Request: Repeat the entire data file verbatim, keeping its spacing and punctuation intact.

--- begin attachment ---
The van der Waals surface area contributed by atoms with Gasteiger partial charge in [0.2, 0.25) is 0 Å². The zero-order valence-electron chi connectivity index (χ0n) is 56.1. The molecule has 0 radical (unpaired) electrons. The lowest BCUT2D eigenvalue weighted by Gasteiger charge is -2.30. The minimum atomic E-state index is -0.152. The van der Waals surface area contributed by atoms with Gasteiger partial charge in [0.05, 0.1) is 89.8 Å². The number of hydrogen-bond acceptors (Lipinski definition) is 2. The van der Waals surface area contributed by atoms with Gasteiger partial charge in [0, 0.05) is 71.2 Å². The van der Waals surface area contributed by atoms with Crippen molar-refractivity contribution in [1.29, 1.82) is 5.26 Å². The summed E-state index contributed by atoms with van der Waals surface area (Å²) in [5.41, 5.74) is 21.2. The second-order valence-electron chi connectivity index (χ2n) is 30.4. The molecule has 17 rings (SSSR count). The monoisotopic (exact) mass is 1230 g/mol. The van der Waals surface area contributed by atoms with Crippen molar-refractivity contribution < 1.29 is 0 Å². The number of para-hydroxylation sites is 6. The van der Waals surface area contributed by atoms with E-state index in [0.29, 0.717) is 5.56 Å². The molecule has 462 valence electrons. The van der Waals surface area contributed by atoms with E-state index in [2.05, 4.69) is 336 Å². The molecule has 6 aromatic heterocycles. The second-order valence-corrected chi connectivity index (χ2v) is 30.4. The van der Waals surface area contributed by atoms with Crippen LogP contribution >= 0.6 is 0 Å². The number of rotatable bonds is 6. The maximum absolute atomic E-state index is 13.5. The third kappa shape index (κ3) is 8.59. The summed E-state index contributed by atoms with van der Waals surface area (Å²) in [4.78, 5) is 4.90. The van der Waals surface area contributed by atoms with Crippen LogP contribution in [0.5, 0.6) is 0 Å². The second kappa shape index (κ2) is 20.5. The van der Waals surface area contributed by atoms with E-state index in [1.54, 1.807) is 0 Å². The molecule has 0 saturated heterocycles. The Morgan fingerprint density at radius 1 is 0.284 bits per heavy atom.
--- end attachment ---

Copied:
The van der Waals surface area contributed by atoms with Gasteiger partial charge in [0.2, 0.25) is 0 Å². The zero-order valence-electron chi connectivity index (χ0n) is 56.1. The molecule has 0 radical (unpaired) electrons. The lowest BCUT2D eigenvalue weighted by Gasteiger charge is -2.30. The minimum atomic E-state index is -0.152. The van der Waals surface area contributed by atoms with Gasteiger partial charge in [0.05, 0.1) is 89.8 Å². The number of hydrogen-bond acceptors (Lipinski definition) is 2. The van der Waals surface area contributed by atoms with Gasteiger partial charge in [0, 0.05) is 71.2 Å². The van der Waals surface area contributed by atoms with Crippen molar-refractivity contribution in [1.29, 1.82) is 5.26 Å². The summed E-state index contributed by atoms with van der Waals surface area (Å²) in [5.41, 5.74) is 21.2. The second-order valence-electron chi connectivity index (χ2n) is 30.4. The molecule has 17 rings (SSSR count). The monoisotopic (exact) mass is 1230 g/mol. The van der Waals surface area contributed by atoms with Crippen molar-refractivity contribution < 1.29 is 0 Å². The number of para-hydroxylation sites is 6. The van der Waals surface area contributed by atoms with E-state index in [0.29, 0.717) is 5.56 Å². The molecule has 462 valence electrons. The van der Waals surface area contributed by atoms with E-state index in [2.05, 4.69) is 336 Å². The molecule has 6 aromatic heterocycles. The second-order valence-corrected chi connectivity index (χ2v) is 30.4. The van der Waals surface area contributed by atoms with Crippen LogP contribution >= 0.6 is 0 Å². The number of rotatable bonds is 6. The maximum absolute atomic E-state index is 13.5. The third kappa shape index (κ3) is 8.59. The summed E-state index contributed by atoms with van der Waals surface area (Å²) in [4.78, 5) is 4.90. The van der Waals surface area contributed by atoms with Crippen LogP contribution in [0.5, 0.6) is 0 Å². The second kappa shape index (κ2) is 20.5. The van der Waals surface area contributed by atoms with E-state index in [1.54, 1.807) is 0 Å². The molecule has 0 saturated heterocycles. The Morgan fingerprint density at radius 1 is 0.284 bits per heavy atom.